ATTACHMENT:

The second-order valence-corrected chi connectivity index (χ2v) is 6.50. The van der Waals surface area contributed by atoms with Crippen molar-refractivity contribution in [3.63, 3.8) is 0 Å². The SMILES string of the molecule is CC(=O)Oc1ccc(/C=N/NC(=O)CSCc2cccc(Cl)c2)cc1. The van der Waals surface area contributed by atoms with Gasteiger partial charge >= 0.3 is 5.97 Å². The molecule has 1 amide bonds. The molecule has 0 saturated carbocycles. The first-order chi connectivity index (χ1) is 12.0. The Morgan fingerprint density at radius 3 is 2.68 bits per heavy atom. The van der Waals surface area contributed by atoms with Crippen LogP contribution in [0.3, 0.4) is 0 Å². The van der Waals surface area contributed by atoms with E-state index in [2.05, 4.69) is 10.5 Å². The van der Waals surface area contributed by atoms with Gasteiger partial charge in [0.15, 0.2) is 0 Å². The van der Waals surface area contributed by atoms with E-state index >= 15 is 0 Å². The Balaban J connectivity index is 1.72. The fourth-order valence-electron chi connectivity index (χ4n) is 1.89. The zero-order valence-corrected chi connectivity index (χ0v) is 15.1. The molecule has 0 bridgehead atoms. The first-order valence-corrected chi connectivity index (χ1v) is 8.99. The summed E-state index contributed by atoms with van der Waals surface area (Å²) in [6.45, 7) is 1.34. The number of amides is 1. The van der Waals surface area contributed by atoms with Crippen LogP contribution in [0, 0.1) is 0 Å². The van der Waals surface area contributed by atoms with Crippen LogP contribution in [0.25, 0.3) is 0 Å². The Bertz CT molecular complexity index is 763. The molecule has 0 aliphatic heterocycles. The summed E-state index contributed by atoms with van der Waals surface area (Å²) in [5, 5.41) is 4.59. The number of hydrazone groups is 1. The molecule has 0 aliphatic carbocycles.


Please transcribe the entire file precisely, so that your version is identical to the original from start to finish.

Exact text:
The second-order valence-corrected chi connectivity index (χ2v) is 6.50. The van der Waals surface area contributed by atoms with Crippen molar-refractivity contribution in [3.63, 3.8) is 0 Å². The SMILES string of the molecule is CC(=O)Oc1ccc(/C=N/NC(=O)CSCc2cccc(Cl)c2)cc1. The van der Waals surface area contributed by atoms with Gasteiger partial charge >= 0.3 is 5.97 Å². The molecule has 1 amide bonds. The molecule has 0 saturated carbocycles. The first-order chi connectivity index (χ1) is 12.0. The Morgan fingerprint density at radius 3 is 2.68 bits per heavy atom. The van der Waals surface area contributed by atoms with Crippen LogP contribution in [0.3, 0.4) is 0 Å². The van der Waals surface area contributed by atoms with E-state index in [2.05, 4.69) is 10.5 Å². The van der Waals surface area contributed by atoms with Gasteiger partial charge in [0.15, 0.2) is 0 Å². The van der Waals surface area contributed by atoms with E-state index >= 15 is 0 Å². The Balaban J connectivity index is 1.72. The fourth-order valence-electron chi connectivity index (χ4n) is 1.89. The zero-order valence-corrected chi connectivity index (χ0v) is 15.1. The molecule has 0 bridgehead atoms. The first-order valence-corrected chi connectivity index (χ1v) is 8.99. The summed E-state index contributed by atoms with van der Waals surface area (Å²) in [6.45, 7) is 1.34. The number of amides is 1. The van der Waals surface area contributed by atoms with Crippen LogP contribution in [0, 0.1) is 0 Å². The van der Waals surface area contributed by atoms with Crippen LogP contribution in [0.25, 0.3) is 0 Å². The Bertz CT molecular complexity index is 763. The molecule has 0 aliphatic heterocycles. The summed E-state index contributed by atoms with van der Waals surface area (Å²) in [5, 5.41) is 4.59. The number of hydrazone groups is 1. The molecule has 0 aliphatic carbocycles.